Internships are one of the best ways to grow your career network, learn about your industry, and land a full-time job after graduation. Just ask me – I considered myself a professional intern in college, often building my course schedule around my planned internships and even using a lecture I attended at one internship to introduce me to a post-college internship that launched my career as a Department of Army civilian (through none other than the Department of Army Internship program).
The one downside to pursuing internships, whether you’re in college or have already graduated, is the significant cost burden. With many federal government internship opportunities located in the Washington metro, and the pay often barely enough to cover rent, the prospect of flying from Indianapolis to Washington for a three-month internship may be a financial bridge too far.
For students interested in federal service but not interested (or able) to come to Washington, there’s another option: the State Department’s Virtual Student Federal Service program. The VSFS program allows students to intern from anywhere they have a broadband connection – from their dorm room to their local coffee shop.
How the eInternship Works
For students who don’t want to spend their internship fetching coffee or making copies, the VSFS program offers a tangible alternative. Students apply for specific projects with real impact on topics as significant as counterterrorism and human trafficking. Applicants have the option to select their top three projects, and government sponsors may contact students for virtual interviews, or to get examples of their work. Interns who are selected then spend approximately 10 hours each week, September through May, on their eInternship projects.
The VSFS program is one example of how the government is innovating to attract the workforce of the future. Its critical draw – flexibility – is one quality craved by millennials and generation Z, yet often not attributed to federal service. eInternships display government careers at the cutting edge of flexibility and mission impact. Projects supported by VSFS aren’t just with the State Department, either – more than 40 different government agencies have submitted programs, including the CIA, Customs and Border Patrol, and Department of Defense.
This sounds amazing – how do I become a virtual intern for the government?
Students can apply to their top three VSFS programs from July 1 – July 31. Applications are reviewed in August, and those selected are notified in September. It’s a dream apply to hire timeline for federal government applicants. Because the opportunities are as diverse as the missions of the federal government, students across a range of disciplines are encouraged to check out the programs and see if there is an opportunity where they can make an impact. For applicants with an interest in the intelligence community, the VSFS program offers a unique look into what intelligence careers are truly like.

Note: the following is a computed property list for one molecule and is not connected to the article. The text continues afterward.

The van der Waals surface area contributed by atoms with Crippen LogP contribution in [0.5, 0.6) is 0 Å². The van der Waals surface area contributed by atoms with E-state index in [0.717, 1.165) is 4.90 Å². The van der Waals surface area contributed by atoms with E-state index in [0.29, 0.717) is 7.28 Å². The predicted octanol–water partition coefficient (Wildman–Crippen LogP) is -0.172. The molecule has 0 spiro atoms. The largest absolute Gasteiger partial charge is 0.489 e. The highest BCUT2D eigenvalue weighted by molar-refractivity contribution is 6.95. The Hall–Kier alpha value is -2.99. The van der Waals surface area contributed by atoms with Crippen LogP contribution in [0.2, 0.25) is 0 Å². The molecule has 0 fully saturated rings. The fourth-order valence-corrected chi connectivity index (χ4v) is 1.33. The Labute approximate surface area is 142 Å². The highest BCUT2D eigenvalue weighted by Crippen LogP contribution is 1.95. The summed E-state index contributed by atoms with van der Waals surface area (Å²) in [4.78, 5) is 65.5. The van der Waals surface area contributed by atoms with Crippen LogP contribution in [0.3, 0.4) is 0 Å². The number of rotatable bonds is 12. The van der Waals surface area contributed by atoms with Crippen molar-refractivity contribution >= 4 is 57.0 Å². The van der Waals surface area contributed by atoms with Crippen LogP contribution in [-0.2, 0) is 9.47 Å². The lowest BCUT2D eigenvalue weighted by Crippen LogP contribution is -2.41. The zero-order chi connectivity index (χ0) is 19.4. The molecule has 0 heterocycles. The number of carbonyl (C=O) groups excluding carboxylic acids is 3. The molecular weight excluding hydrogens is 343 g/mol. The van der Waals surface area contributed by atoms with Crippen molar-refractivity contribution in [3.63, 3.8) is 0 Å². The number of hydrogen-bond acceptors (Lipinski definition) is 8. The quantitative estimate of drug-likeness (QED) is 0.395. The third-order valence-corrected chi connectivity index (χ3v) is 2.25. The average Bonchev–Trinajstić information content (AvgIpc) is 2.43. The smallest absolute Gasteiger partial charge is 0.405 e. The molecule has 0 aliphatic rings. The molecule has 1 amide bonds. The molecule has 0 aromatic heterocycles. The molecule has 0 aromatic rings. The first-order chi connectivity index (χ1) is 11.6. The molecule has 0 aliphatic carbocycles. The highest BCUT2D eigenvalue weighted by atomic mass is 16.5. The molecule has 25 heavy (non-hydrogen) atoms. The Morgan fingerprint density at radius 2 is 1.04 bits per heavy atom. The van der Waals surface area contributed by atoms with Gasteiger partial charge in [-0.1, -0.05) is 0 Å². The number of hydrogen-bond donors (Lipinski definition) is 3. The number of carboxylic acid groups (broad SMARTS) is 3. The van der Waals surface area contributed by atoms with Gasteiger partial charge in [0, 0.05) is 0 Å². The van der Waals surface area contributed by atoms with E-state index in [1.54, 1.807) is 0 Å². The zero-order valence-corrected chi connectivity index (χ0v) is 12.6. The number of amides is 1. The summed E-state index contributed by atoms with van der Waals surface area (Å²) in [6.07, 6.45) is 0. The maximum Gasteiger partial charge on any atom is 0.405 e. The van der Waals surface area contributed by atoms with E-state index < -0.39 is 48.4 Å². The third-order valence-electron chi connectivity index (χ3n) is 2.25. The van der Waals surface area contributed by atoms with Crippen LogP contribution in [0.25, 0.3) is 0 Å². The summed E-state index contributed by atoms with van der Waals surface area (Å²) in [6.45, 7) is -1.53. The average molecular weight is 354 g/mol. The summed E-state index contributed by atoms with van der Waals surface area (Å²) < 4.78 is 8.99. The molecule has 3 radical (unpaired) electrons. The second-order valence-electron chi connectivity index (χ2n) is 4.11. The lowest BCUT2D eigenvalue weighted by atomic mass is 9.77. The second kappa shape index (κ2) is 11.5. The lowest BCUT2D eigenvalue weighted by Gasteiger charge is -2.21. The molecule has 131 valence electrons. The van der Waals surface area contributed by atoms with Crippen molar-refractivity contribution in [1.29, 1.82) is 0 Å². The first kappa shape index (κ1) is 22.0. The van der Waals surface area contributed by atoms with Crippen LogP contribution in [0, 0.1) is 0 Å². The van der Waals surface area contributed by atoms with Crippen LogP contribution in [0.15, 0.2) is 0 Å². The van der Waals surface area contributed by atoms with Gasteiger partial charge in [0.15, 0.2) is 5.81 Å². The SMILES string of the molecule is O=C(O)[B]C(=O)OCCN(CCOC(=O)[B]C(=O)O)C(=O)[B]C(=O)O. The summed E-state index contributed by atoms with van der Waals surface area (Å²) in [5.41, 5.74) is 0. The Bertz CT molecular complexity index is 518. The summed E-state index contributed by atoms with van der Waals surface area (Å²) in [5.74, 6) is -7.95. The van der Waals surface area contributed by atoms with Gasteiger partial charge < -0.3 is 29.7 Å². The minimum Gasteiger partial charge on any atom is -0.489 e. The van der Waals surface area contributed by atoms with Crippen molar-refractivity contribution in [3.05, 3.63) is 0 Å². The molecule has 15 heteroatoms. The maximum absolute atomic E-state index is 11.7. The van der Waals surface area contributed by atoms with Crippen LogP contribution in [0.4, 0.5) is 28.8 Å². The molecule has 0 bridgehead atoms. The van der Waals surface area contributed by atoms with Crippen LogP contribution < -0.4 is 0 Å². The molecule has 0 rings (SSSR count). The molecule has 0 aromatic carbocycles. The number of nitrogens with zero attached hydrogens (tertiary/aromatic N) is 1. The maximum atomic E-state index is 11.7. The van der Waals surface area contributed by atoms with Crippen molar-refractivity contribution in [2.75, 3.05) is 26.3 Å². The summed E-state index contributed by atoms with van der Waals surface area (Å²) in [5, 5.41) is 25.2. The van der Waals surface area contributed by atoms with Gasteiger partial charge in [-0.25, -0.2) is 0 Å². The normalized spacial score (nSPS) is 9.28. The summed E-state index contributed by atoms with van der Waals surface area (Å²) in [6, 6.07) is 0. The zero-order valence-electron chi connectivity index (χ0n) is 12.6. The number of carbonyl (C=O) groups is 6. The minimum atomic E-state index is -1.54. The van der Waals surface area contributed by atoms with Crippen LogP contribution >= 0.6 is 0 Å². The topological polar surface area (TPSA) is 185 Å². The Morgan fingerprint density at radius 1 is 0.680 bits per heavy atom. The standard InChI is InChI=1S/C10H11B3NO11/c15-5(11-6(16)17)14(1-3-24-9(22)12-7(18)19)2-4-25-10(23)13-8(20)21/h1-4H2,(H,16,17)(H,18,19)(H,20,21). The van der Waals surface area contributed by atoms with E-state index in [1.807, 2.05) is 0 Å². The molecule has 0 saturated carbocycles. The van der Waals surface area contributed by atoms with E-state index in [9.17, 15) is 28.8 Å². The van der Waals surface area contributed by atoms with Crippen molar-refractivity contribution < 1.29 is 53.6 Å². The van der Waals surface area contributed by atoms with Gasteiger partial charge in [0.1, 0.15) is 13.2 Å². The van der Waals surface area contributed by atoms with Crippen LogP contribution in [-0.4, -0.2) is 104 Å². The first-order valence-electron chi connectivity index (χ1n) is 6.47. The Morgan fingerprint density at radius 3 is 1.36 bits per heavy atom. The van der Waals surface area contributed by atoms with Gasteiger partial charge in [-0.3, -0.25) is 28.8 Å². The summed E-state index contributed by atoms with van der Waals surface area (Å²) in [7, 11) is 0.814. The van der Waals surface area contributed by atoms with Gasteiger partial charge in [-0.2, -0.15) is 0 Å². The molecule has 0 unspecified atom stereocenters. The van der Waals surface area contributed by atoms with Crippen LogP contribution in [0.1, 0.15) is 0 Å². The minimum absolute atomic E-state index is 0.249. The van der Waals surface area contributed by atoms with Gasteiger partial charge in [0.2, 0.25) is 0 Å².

The Office of the Director of National intelligence participated in the program for the first time during the 2017-18 academic year. Each of the students who participated in the program described it as a valuable learning experience, solidifying their desire to work in the IC. It isn’t just interns who benefit from the program, however – agencies get assistance with critical projects from research papers and country profiles to internal communications. Opening the door to the important work – without requiring a relocation or clearance investigation – helps the IC open its doors, and expand opportunities to a new range of applicants.
“The nature of our work in the Intelligence Community means that it is hard to share with others,” said Deputy Transparency Officer Michael Thomas with ODNI’s Office of Civil Liberties, Privacy, and Transparency . “In particular, the security clearance requirements for our physical spaces can be daunting. The virtual intern program provides an opportunity to work with students from all over the country, to give them a sense of how we operate and to contribute to our national security mission, no matter what their field of study.”